Elizabeth Warren may have overstepped her legislative bounds:
Ms. Warren, painting bankers with as broad a brush as Donald J. Trump uses to demean Muslims, protested that the president should “loosen the hold that Wall Street banks have over economic policy making.” That demand ignores the obvious fact that bankers know something about economic policy, and that many of the best financial regulators, from Joseph P. Kennedy Sr. in the 1930s through Arthur Levitt Jr. and Henry M. Paulson Jr. in more recent decades, have come from Wall Street.
Trends in Literature: The ‘Girl’ Phenomenon:
Who are these girls? Why are there so many of them? Books with “girl” in the titles make up a tiny fraction of all the books published in a given year, but they appear again and again on the bestseller lists. Other people have written about this trend, often with great eloquence, but none of them were backed by a data set. Using the database at Goodreads, the popular social networking website for readers, we set out to change that. A number of patterns emerged in our analysis: The “girl” in the title is much more likely to be a woman than an actual girl, and the author of the book is more likely to be a woman. But if a book with “girl” in the title was written by a man, the girl is significantly more likely to end up dead.
A historical analysis of Sid Meier’s Civilization:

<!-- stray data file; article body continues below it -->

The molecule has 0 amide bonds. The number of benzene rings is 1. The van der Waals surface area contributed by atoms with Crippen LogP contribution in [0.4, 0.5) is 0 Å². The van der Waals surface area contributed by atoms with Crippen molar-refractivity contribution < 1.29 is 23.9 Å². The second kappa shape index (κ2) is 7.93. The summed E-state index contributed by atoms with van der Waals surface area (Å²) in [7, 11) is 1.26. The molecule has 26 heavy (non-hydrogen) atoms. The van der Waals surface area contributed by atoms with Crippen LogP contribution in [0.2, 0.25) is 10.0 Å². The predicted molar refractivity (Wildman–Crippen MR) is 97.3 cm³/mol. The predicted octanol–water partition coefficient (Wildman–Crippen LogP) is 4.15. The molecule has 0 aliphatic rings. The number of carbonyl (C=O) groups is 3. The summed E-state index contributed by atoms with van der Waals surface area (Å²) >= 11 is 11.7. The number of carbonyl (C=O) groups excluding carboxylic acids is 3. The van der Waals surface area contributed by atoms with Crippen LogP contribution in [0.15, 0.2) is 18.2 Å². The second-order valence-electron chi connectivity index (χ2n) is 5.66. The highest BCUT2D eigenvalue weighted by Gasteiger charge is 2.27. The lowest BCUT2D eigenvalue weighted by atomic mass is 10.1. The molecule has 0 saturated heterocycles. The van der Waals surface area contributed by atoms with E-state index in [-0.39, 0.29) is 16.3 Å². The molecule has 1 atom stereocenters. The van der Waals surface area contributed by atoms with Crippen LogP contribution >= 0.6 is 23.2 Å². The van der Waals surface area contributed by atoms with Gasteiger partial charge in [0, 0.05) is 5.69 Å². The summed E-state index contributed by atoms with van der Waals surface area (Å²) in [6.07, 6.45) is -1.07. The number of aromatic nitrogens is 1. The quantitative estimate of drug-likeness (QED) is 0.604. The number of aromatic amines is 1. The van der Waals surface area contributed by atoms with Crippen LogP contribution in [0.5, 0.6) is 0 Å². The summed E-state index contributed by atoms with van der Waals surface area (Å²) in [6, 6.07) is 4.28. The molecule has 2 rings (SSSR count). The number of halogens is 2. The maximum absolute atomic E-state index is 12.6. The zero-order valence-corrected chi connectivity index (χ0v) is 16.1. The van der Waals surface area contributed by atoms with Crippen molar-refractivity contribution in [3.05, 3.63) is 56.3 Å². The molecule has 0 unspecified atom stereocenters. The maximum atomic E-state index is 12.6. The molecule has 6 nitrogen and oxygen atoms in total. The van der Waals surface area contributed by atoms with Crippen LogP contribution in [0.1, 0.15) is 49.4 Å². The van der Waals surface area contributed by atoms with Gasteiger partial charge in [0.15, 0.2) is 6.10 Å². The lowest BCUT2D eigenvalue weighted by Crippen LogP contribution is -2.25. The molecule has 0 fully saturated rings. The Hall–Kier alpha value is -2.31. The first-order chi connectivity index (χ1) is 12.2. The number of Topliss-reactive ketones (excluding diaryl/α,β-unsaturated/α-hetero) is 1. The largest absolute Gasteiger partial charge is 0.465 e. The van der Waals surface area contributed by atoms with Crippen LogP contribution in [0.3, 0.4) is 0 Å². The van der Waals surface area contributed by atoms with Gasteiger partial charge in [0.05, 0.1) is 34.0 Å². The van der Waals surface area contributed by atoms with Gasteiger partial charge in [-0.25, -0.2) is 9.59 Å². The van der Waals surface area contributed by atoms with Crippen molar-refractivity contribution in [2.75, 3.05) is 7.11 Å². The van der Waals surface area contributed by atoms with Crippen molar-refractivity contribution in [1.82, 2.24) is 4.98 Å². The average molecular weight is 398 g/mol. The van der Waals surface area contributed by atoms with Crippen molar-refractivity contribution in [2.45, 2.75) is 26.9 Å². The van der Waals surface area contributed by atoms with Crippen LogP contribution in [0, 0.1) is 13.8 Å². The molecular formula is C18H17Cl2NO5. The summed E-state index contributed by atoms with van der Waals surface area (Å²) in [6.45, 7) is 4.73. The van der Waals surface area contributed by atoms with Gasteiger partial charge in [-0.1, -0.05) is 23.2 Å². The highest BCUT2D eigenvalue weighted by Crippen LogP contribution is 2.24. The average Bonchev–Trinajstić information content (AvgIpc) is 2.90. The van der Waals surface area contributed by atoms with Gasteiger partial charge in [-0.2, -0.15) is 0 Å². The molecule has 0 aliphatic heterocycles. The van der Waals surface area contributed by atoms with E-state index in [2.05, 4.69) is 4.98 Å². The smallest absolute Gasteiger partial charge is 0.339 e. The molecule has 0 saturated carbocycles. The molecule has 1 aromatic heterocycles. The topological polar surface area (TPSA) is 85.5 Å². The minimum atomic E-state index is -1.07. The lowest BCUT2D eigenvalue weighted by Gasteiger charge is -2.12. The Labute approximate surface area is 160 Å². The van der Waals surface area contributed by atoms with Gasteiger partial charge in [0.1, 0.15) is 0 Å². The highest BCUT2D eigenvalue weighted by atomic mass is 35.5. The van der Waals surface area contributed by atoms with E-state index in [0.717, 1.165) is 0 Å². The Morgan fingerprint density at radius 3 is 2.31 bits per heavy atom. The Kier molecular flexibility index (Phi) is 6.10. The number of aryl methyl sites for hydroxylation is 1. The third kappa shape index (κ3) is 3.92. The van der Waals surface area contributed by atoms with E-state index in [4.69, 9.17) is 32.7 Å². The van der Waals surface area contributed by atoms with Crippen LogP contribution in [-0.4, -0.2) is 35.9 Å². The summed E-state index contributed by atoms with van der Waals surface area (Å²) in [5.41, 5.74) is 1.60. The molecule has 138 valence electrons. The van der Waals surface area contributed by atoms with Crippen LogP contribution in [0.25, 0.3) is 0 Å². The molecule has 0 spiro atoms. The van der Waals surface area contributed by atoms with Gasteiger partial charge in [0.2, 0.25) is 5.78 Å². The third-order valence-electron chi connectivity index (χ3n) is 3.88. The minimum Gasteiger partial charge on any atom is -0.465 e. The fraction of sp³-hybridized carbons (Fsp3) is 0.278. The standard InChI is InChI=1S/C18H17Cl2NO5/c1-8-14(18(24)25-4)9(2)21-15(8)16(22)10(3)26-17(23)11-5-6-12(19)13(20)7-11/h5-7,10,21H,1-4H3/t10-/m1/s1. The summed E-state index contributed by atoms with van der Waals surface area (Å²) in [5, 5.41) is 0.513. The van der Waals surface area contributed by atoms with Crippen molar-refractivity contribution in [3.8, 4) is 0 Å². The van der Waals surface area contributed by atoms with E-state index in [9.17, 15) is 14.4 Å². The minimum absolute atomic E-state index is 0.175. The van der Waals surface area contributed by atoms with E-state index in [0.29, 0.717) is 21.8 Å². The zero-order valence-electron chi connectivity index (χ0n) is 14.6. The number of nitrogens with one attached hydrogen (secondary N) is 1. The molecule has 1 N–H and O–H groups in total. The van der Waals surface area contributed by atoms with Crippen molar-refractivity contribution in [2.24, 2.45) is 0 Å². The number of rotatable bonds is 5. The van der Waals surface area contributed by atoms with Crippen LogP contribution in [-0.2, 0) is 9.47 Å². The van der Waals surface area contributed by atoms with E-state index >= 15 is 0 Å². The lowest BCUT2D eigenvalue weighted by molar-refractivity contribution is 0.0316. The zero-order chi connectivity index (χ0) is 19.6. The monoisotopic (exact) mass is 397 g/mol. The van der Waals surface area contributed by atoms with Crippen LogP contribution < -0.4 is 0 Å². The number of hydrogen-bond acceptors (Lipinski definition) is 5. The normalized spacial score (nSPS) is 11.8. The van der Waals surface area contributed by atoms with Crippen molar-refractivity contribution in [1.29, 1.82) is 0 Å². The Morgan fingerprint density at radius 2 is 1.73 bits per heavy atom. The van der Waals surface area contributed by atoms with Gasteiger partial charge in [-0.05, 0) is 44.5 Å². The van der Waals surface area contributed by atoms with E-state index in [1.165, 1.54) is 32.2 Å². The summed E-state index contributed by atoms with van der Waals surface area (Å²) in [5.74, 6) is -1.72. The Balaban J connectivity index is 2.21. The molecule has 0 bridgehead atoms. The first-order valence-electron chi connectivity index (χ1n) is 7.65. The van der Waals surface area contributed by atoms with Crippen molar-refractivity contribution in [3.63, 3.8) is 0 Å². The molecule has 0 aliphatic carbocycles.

The game unfolds in a manner that echoes the Enlightenment-era belief in progress as a universal rule, as well as the Darwinian notion that societies, like species, evolved from states of simplicity to greater levels of complexity and sophistication. But the idea that history is the story of progress is not the only or even the most natural way of conceiving time. That optimistic view is on the wane now, with climate change increasingly changing the way we think about our present and future. Elsewhere and in other periods, people have understood time as a descent (a decline from a prior period of grandeur), a wave (the rise and fall of dynasties), as cyclical (a sequence of ages), and as a spiral (Hegelian dialectics). Civilization assumes that time is simply an arrow, pushing ever onwards.
Alcoholism and the death of a young writer:
Mike Wise used his last audience to remind Frey of that time after a party in her Brooklyn apartment when they were looking out the window at the Statue of Liberty, when she told him life was good and he agreed. Things couldn’t be more different now. When he was alone in the hospital room with Frey, Wise says, she looked at him and said, “This is surreal, isn’t it?” He agreed one last time.
Willow Mindich is a recent graduate from Colorado College, where she studied philosophy and psychoanalysis and founded Anamnesis: The Colorado College Journal of Philosophy. After a brief stint in Seattle, selling shoes, transcribing interviews, and teaching philosophy to fifth graders, Mindich has since relocated to New York and is pursuing further questions of memory, culture, and technology, while applying to graduate school.